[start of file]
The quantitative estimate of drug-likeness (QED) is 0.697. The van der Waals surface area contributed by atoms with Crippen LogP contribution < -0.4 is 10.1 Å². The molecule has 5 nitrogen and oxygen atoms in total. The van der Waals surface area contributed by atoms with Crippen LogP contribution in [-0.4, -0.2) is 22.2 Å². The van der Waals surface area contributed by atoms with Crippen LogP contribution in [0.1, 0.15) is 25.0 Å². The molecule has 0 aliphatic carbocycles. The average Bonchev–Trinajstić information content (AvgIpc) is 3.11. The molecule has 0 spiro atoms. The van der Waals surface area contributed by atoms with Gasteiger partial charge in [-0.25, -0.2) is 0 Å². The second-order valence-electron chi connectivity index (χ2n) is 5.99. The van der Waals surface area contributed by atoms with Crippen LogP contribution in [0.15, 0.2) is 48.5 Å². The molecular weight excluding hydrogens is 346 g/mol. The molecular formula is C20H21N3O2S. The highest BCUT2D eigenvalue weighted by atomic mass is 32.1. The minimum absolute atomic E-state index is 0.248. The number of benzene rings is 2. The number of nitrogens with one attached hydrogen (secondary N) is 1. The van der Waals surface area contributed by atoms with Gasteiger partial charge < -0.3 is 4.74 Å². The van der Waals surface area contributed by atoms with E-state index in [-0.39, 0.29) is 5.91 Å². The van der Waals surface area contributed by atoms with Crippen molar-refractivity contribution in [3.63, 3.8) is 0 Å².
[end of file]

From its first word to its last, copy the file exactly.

The quantitative estimate of drug-likeness (QED) is 0.697. The van der Waals surface area contributed by atoms with Crippen LogP contribution < -0.4 is 10.1 Å². The molecule has 5 nitrogen and oxygen atoms in total. The van der Waals surface area contributed by atoms with Crippen LogP contribution in [-0.4, -0.2) is 22.2 Å². The van der Waals surface area contributed by atoms with Crippen LogP contribution in [0.1, 0.15) is 25.0 Å². The molecule has 0 aliphatic carbocycles. The average Bonchev–Trinajstić information content (AvgIpc) is 3.11. The molecule has 0 spiro atoms. The van der Waals surface area contributed by atoms with Gasteiger partial charge in [-0.25, -0.2) is 0 Å². The second-order valence-electron chi connectivity index (χ2n) is 5.99. The van der Waals surface area contributed by atoms with Crippen LogP contribution in [0.15, 0.2) is 48.5 Å². The molecular weight excluding hydrogens is 346 g/mol. The molecular formula is C20H21N3O2S. The highest BCUT2D eigenvalue weighted by atomic mass is 32.1. The minimum absolute atomic E-state index is 0.248. The number of benzene rings is 2. The number of nitrogens with one attached hydrogen (secondary N) is 1. The van der Waals surface area contributed by atoms with Gasteiger partial charge < -0.3 is 4.74 Å². The van der Waals surface area contributed by atoms with E-state index in [-0.39, 0.29) is 5.91 Å². The van der Waals surface area contributed by atoms with Crippen molar-refractivity contribution in [3.63, 3.8) is 0 Å².